Transportation officials have said that a safety system known as Positive Train Control could have prevented the deadly Amtrak train crash in South Carolina over the weekend. Now the AP reports that crews were actually installing it when the accident occurred. In fact, the very installation process may have played a role in the accident. Automated signals that could have warned the Amtrak train to stop before reaching the switch sending it down a side track were turned off as workers installed the GPS-based PTC system, said National Transportation Safety Board Chairman Robert Sumwalt. The Amtrak train soon crashed into a parked CSX freight train. “They were performing upgrades to the signal system to get it ready for Positive Train Control,” said Sumwalt, per the New York Post.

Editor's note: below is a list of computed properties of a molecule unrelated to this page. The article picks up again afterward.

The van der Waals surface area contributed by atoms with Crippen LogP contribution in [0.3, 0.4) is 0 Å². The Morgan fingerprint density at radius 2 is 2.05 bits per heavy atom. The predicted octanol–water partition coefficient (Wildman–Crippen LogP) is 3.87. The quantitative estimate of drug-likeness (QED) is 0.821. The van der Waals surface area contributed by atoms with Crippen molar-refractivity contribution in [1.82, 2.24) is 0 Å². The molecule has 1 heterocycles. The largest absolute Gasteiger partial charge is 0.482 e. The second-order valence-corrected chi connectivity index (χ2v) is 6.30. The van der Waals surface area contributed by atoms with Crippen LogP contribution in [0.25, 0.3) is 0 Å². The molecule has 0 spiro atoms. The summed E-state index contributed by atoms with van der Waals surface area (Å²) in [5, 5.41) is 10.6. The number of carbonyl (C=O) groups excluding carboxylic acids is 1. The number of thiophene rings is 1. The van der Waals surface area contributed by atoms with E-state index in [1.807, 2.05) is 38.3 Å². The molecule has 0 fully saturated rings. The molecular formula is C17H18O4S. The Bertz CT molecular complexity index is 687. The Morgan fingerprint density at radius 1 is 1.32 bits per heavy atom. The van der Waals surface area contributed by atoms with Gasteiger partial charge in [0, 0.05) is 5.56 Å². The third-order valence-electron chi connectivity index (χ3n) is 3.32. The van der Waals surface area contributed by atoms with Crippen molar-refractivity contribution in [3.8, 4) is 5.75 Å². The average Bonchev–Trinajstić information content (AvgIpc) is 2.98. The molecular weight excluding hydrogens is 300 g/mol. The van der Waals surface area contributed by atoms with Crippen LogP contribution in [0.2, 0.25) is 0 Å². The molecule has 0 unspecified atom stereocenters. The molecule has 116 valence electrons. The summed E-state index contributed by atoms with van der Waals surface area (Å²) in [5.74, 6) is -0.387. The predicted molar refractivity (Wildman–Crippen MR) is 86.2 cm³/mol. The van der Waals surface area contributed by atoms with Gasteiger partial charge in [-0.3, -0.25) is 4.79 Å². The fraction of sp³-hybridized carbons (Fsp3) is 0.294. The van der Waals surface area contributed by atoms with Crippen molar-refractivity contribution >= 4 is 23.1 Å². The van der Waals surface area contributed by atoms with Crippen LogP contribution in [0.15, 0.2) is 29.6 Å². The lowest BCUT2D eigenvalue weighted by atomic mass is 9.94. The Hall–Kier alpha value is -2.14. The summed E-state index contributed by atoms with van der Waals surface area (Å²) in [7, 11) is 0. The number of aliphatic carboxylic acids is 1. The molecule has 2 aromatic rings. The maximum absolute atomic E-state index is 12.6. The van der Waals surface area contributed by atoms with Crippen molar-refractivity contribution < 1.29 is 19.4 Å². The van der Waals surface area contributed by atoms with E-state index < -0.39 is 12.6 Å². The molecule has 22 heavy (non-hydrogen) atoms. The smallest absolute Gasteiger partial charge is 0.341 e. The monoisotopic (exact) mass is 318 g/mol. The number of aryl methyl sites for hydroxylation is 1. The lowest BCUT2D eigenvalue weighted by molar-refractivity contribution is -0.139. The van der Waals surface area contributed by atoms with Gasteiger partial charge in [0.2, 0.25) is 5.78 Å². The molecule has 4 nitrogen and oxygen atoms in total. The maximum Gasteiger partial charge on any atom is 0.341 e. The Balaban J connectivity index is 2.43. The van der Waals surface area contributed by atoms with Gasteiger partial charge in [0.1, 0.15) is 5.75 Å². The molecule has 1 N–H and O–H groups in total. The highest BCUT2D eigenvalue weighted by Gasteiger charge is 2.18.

The Amtrak engineer sounded his horn seven seconds before the crash and applied emergency brakes three seconds before the train collided with the other locomotive at 50 mph, Sumwalt said, citing information from the passenger train's data recorder. "The expectation for the Amtrak crew is that they were clear," Sumwalt said. Positive Train Control is already installed in parts of the US. The system is designed to prevent two trains from traveling on the same track at the same time. That's what happened early Sunday in Cayce, South Carolina, when the New York-to-Miami Amtrak train hit the CSX train. Two Amtrak employees, a conductor and an engineer, were killed and more than 100 passengers were treated at hospitals for injuries.
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